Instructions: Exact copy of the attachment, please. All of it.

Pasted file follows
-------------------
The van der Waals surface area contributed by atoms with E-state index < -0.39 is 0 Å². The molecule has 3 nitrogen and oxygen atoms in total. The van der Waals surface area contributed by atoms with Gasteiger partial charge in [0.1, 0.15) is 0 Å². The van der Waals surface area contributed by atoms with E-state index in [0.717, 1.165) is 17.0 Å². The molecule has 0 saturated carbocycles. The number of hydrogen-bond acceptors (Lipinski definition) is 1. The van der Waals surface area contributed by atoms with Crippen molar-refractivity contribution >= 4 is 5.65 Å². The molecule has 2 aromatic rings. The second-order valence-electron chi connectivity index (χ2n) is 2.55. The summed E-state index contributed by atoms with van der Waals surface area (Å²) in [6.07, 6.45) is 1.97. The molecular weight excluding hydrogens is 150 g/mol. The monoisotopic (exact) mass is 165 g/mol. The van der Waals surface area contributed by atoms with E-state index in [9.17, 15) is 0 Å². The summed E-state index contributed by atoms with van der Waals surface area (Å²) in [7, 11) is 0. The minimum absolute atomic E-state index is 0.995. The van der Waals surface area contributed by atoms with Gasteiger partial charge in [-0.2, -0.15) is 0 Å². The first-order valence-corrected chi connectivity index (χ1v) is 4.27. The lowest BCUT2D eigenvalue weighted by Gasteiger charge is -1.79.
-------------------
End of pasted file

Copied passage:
The van der Waals surface area contributed by atoms with E-state index < -0.39 is 0 Å². The molecule has 3 nitrogen and oxygen atoms in total. The van der Waals surface area contributed by atoms with Gasteiger partial charge in [0.1, 0.15) is 0 Å². The van der Waals surface area contributed by atoms with E-state index in [0.717, 1.165) is 17.0 Å². The molecule has 0 saturated carbocycles. The number of hydrogen-bond acceptors (Lipinski definition) is 1. The van der Waals surface area contributed by atoms with Crippen molar-refractivity contribution >= 4 is 5.65 Å². The molecule has 2 aromatic rings. The second-order valence-electron chi connectivity index (χ2n) is 2.55. The summed E-state index contributed by atoms with van der Waals surface area (Å²) in [6.07, 6.45) is 1.97. The molecular weight excluding hydrogens is 150 g/mol. The monoisotopic (exact) mass is 165 g/mol. The van der Waals surface area contributed by atoms with E-state index in [9.17, 15) is 0 Å². The summed E-state index contributed by atoms with van der Waals surface area (Å²) in [7, 11) is 0. The minimum absolute atomic E-state index is 0.995. The van der Waals surface area contributed by atoms with Gasteiger partial charge in [-0.2, -0.15) is 0 Å². The first-order valence-corrected chi connectivity index (χ1v) is 4.27. The lowest BCUT2D eigenvalue weighted by Gasteiger charge is -1.79.